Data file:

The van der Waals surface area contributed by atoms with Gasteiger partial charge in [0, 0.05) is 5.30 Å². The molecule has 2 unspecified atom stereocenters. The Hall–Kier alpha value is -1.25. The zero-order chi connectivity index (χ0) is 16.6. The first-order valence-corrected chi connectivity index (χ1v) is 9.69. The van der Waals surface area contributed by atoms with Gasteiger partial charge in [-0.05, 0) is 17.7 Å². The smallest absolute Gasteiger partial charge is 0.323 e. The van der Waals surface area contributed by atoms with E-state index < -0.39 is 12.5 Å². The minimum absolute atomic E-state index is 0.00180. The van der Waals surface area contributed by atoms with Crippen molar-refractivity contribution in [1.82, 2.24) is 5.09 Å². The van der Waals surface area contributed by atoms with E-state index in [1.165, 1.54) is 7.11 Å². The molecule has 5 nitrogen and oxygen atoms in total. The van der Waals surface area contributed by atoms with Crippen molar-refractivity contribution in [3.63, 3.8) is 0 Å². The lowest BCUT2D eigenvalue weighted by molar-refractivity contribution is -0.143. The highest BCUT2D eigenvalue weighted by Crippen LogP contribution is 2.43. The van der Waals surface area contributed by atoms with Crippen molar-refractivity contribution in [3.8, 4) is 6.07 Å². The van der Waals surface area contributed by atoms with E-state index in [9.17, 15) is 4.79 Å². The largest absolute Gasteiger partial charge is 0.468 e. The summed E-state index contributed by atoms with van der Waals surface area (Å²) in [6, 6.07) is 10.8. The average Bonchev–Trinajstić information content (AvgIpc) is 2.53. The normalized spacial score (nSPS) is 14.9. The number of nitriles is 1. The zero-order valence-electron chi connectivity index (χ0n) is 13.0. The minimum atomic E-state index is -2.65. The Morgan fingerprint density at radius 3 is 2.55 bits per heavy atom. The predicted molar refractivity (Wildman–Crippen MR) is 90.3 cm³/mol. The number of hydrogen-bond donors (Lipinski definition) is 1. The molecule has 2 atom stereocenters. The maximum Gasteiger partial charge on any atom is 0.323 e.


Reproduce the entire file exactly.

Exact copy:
The van der Waals surface area contributed by atoms with Gasteiger partial charge in [0, 0.05) is 5.30 Å². The molecule has 2 unspecified atom stereocenters. The Hall–Kier alpha value is -1.25. The zero-order chi connectivity index (χ0) is 16.6. The first-order valence-corrected chi connectivity index (χ1v) is 9.69. The van der Waals surface area contributed by atoms with Gasteiger partial charge in [-0.05, 0) is 17.7 Å². The smallest absolute Gasteiger partial charge is 0.323 e. The van der Waals surface area contributed by atoms with E-state index < -0.39 is 12.5 Å². The minimum absolute atomic E-state index is 0.00180. The van der Waals surface area contributed by atoms with Crippen molar-refractivity contribution in [1.82, 2.24) is 5.09 Å². The van der Waals surface area contributed by atoms with E-state index in [1.165, 1.54) is 7.11 Å². The molecule has 5 nitrogen and oxygen atoms in total. The van der Waals surface area contributed by atoms with Crippen molar-refractivity contribution in [3.63, 3.8) is 0 Å². The lowest BCUT2D eigenvalue weighted by molar-refractivity contribution is -0.143. The highest BCUT2D eigenvalue weighted by Crippen LogP contribution is 2.43. The van der Waals surface area contributed by atoms with Crippen molar-refractivity contribution in [3.8, 4) is 6.07 Å². The van der Waals surface area contributed by atoms with E-state index in [9.17, 15) is 4.79 Å². The largest absolute Gasteiger partial charge is 0.468 e. The summed E-state index contributed by atoms with van der Waals surface area (Å²) in [6, 6.07) is 10.8. The average Bonchev–Trinajstić information content (AvgIpc) is 2.53. The normalized spacial score (nSPS) is 14.9. The number of nitriles is 1. The zero-order valence-electron chi connectivity index (χ0n) is 13.0. The minimum atomic E-state index is -2.65. The Morgan fingerprint density at radius 3 is 2.55 bits per heavy atom. The predicted molar refractivity (Wildman–Crippen MR) is 90.3 cm³/mol. The number of hydrogen-bond donors (Lipinski definition) is 1. The molecule has 2 atom stereocenters. The maximum Gasteiger partial charge on any atom is 0.323 e.